Context Fine Art debuts with Shapes of Abstraction: Nine Women Artists

Context Fine Art gallery, Shapes of Abstraction: Nine Women Artists, installation view.
Image courtesy of Context Fine Art.

Context Fine Art, the new gallery located on the third floor of 78th Street Studios, premiered in September with Shapes of Abstraction: Nine Women Artists. A partnership between artist Justin Brennan and art historian Christopher Richards, Context is a space for abstract art to be considered and reconsidered in thought-provoking configurations. This exhibition highlights Context’s promising potential as a smart, well-curated gallery dedicated to Cleveland’s contemporary art scene.

Richards, who until 2020 served as curator and collections manager for artNEO, has spent a decade exhibiting artists from the greater Cleveland area. Context materialized as an opportunity to showcase the region’s best abstract art. With artwork spanning fifty years, Context’s ambitious exhibition showcases artwork from a diverse group of female artists with roots in Northeast Ohio: Vivien Abrams Collens, Ruth Bercaw, Sarah Esposito, Phyllis Fannin, Tiara Grayson, Rebecca Kaler, Catherine Lentini, Jenniffer Omaitz, and Eugenie Torgerson.

Works of Jen Omaitz, installation view courtesy of Context Fine Art.

“When I started picturing what the show would be, these are the artists that just came to mind immediately,” says Richards on Context’s serendipitous inaugural exhibition. “I knew exactly what types of pieces from their bodies of work that I wanted to show, and it just happened that it was all still available.”

This diverse set of artists is united by a shared interest in the boundaries between two- and three-dimensional art. Their artworks span the 1970s to the present, exhibiting influences from such contrasting styles as Abstract Expressionism, Minimalism, and Op Art. Richards juxtaposes each artist and their work to highlight surprising similarities across generations.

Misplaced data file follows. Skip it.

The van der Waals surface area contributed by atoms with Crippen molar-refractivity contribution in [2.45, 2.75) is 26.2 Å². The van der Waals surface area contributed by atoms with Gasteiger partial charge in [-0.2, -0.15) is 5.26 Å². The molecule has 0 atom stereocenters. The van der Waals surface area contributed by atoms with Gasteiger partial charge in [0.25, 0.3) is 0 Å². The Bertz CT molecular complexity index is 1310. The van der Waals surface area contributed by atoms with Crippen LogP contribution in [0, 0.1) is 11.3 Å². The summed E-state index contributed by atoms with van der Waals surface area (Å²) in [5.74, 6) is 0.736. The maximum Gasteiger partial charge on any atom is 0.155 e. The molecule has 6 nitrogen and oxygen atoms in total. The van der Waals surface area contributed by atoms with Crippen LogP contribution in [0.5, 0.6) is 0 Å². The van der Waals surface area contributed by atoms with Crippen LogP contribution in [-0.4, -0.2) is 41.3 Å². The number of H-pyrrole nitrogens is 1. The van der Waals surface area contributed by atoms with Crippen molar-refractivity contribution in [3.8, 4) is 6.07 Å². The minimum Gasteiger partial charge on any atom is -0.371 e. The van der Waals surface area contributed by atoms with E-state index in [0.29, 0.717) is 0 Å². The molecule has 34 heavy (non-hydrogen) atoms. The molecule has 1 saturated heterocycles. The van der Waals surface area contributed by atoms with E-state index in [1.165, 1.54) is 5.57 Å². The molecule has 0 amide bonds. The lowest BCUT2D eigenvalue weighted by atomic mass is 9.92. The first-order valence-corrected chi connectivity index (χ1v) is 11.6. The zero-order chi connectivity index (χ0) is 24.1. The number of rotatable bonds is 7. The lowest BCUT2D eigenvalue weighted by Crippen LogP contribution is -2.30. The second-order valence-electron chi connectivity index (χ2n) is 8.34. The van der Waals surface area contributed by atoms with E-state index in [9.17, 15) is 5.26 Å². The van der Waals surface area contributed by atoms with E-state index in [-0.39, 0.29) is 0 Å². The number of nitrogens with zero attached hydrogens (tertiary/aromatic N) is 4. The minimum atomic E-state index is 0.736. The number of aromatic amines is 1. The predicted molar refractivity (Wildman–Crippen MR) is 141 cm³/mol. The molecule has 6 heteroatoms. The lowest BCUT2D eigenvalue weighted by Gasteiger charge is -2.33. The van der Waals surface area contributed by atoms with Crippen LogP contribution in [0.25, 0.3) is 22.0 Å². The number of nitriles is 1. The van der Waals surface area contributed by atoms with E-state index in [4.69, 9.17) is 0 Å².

“[Viven Abrams Collens] never realized [she] was using a square tube that long ago,” says Richards, who curated the exhibition. “It was kind of like an aha moment for her.”

Works of Vivien Abrams Collens, installation view courtesy of Context Fine Art.

Collens, a successful Cleveland-born artist known for her line-based sculptures, is one of the artists placed front and center in Shapes of Abstraction. Four of her artworks can be found opposite the gallery entrance, immediately drawing visitors in with their colorful, structural qualities. Collens’ “aha moment” came when Richards displayed her large-scale wall hanging Iconic Logic (1977) near three of her freestanding Organizer sculptures (2023). Upon seeing these artworks together, Collens was surprised to learn something new about her own artistic process. Despite coming from vastly different points in Collens’ career, these artworks demonstrate surprising formal and conceptual similarities when placed in conversation with each other. Form, concept, conversation–these ideas are foundational to Context’s goals as Cleveland’s newest contemporary gallery.

Works of Phyllis Fannin, installation view courtesy of Context Fine Art.

The connections do not stop there. In the 1980s, Phyllis Fannin created large-scale hanging sculptures out of folded paper. In the 2020s, Jenniffer Omaitz uses digital technology to turn photographs of folded paper into references for her planar, hard-edge paintings. Both Fannin and Omaitz exhibit examples of these works in Shapes of Abstraction, providing the exhibition with a sense of continuity and change over time. Here, we see opposite processes produce a strikingly similar effect: the simulation of two- or three-dimensionality in its opposite context. The connections drawn from artwork to artwork give the exhibition a lively, collaborative energy despite the artists working in different times, places, mediums, and styles. The pieces are already strong individually but are enhanced by the carefully curated contexts in which they are displayed.

This clever collection of abstract art walks visitors through fifty years of Cleveland’s art history, encouraging audiences to draw connections between concepts and processes throughout. Shapes of Abstraction is an exhibition you can and should take your time with. The artwork is diverse, visually compelling, and thoughtfully arranged to maximize intellectual effect. Perhaps you will even have an “aha” moment yourself.

Shapes of Abstraction: Nine Women Artists is open at Context Fine Art through October 28th, 2023.

The opinions expressed on CAN Blog are those of the individual writers. Art is somewhat subjective. Well, somewhat. But yes, everybody's a critic.

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